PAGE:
Like us on Facebook
Follow us on Instagram
 

Infinite monkey theorem – a monkey hitting keys at random on a typewriter keyboard will almost surely write the complete works of William Shakespeare

Tijana Radeska
Given an infinite length of time, a chimpanzee punching at random on a typewriter would almost surely type out all of Shakespeare's plays.
Given an infinite length of time, a chimpanzee punching at random on a typewriter would almost surely type out all of Shakespeare's plays.

The Infinite Monkey Theorem is a proposition that an unlimited number of monkeys, given enough typewriters and an infinite amount time, will eventually produce a particular text, such as Hamlet or even the complete works of Shakespeare.

Given an infinite length of time, a chimpanzee punching at random on a typewriter would almost surely type out all of Shakespeare's plays.

Given an infinite length of time, a chimpanzee punching at random on a typewriter would almost surely type out all of Shakespeare’s plays. Wikipedia/Public Domain

In fact, the monkey would almost surely type every possible finite text an infinite number of times. However, the probability of a universe full of monkeys typing a complete work, such as Shakespeare’s Hamlet, is so tiny that the chance of it occurring during a period of time hundreds of thousands of orders of magnitude longer than the age of the universe is extremely low (but technically not zero).

Title page of the 1605 printing (Q2) of Hamlet. Wikipedia/Public Domain

Title page of the 1605 printing (Q2) of Hamlet. Wikipedia/Public Domain

In this context, “almost surely” is a mathematical term with a precise meaning, and the “monkey” is not an actual monkey, but a metaphor for an abstract device that produces an endless random sequence of letters and symbols. One of the earliest instances of the use of the “monkey metaphor” is that of French mathematician Émile Borel in 1913, but the first instance may be even earlier.

Émile Borel was a French mathematician and politician. As a mathematician, he was known for his founding work in the areas of measure theory and probability.

Émile Borel was a French mathematician and politician. As a mathematician, he was known for his founding work in the areas of measure theory and probability. Wikipedia/Public Domain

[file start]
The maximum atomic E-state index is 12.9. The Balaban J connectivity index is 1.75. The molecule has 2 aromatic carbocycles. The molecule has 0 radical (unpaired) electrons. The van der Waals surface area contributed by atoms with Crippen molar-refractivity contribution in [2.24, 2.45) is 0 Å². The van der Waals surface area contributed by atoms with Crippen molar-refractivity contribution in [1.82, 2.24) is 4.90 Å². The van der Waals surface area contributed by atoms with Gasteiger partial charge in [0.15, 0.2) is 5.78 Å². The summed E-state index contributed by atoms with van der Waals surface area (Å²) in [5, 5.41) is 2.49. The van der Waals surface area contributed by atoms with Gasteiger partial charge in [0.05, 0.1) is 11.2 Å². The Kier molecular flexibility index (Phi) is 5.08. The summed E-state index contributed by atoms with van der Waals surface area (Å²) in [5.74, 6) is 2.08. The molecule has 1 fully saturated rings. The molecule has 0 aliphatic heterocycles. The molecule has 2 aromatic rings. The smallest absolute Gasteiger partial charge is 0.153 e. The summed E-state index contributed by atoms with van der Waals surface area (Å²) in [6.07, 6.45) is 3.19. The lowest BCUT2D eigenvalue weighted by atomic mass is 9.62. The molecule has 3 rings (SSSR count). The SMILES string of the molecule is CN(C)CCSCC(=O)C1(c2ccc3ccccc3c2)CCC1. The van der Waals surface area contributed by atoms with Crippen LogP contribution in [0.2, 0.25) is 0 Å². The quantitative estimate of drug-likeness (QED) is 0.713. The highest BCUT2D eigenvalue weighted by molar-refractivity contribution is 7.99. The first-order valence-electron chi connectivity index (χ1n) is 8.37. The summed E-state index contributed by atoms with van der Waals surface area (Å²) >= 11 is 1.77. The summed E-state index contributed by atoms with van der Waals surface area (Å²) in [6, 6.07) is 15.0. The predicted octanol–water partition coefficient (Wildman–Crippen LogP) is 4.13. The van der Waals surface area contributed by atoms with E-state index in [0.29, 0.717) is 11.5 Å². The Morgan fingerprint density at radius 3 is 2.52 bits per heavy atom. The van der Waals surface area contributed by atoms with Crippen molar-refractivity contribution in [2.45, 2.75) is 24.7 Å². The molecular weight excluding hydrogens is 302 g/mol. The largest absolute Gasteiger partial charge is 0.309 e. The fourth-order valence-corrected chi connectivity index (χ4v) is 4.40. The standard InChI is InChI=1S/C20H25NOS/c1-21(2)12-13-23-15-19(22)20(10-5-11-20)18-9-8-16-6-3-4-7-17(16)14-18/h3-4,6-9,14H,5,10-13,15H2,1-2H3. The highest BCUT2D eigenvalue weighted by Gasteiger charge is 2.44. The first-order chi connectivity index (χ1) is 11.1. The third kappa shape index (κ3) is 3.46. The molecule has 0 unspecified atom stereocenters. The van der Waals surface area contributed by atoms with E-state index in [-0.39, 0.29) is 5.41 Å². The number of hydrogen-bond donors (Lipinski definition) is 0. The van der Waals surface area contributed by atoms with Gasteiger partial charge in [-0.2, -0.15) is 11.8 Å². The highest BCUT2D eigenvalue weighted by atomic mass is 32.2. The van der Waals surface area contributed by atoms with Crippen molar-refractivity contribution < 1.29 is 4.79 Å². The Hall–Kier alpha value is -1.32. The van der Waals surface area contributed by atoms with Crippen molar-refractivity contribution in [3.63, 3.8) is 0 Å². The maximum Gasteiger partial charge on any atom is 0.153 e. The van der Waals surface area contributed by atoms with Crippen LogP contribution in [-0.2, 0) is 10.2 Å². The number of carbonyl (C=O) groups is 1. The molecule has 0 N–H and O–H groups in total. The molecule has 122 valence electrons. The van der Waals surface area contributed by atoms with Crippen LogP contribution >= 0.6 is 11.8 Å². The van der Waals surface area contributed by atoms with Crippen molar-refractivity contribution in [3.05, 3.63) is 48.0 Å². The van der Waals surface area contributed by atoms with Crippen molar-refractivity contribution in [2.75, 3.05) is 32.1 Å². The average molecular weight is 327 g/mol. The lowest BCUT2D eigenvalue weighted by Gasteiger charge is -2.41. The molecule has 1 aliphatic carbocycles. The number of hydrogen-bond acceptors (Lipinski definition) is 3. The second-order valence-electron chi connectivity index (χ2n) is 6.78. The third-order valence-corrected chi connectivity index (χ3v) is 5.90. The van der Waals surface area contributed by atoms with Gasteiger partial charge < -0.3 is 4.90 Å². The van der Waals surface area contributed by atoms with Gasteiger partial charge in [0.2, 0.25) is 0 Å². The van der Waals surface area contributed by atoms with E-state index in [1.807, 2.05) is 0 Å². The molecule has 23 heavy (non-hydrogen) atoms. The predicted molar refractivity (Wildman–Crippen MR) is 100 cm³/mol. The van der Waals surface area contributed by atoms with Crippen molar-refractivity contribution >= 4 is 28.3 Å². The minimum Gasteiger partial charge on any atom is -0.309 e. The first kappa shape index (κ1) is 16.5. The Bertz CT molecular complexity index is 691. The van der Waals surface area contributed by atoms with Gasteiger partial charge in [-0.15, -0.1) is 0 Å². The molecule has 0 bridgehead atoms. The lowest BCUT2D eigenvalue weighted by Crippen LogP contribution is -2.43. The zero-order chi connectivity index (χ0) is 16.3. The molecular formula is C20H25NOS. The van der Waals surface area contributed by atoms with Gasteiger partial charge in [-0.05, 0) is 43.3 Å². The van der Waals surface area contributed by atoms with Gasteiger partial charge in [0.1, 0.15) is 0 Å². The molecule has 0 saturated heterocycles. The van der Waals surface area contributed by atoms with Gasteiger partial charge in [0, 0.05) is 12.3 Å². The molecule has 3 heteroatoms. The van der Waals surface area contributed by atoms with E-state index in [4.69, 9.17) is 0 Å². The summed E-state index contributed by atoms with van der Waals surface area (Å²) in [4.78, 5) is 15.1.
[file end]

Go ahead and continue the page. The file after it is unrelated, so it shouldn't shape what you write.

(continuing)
The reasoning behind that supposition is that, given infinite time, random input should produce all possible outputs. The Infinite Monkey Theorem translates to the idea that any problem can be solved, with the input of sufficient resources and time. That idea has been applied in various contexts, including software development and testing, commodity computing, project management and the SETI (the Search for Extraterrestrial Intelligence) project to support a greater allocation of resources – often, more specifically, a greater allocation of low-end resources – to solve a given problem. The theorem is also used to illustrate basic concepts in probability.

Sir Arthur Stanley Eddington OM FRS was an English astronomer, physicist, and mathematician of the early 20th century who did his greatest work in astrophysics. He was also a philosopher of science and a populariser of science. The Eddington limit, the natural limit to the luminosity of stars, or the radiation generated by accretion onto a compact object, is named in his honour. He is famous for his work concerning the theory of relativity. Eddington wrote a number of articles that announced and explained Einstein's theory of general relativity to the English-speaking world. Wikipedia/Public Domain

Sir Arthur Stanley Eddington OM FRS was an English astronomer, physicist, and mathematician of the early 20th century who did his greatest work in astrophysics. He was also a philosopher of science and a populariser of science. The Eddington limit, the natural limit to the luminosity of stars, or the radiation generated by accretion onto a compact object, is named in his honour.
He is famous for his work concerning the theory of relativity. Eddington wrote a number of articles that announced and explained Einstein’s theory of general relativity to the English-speaking world. Wikipedia/Public Domain

Variants of the theorem include multiple or even an infinite number of typists, and the target text varies between an entire library and a single sentence. The history of these statements can be traced back to Aristotle’s On Generation and Corruption and Cicero’s De natura deorum (On the Nature of the Gods), through Blaise Pascal and Jonathan Swift, and finally to modern statements with their iconic simians and typewriters. In the early 20th century, Borel and Arthur Eddington used the theorem to illustrate the timescales implicit in the foundations of statistical mechanics.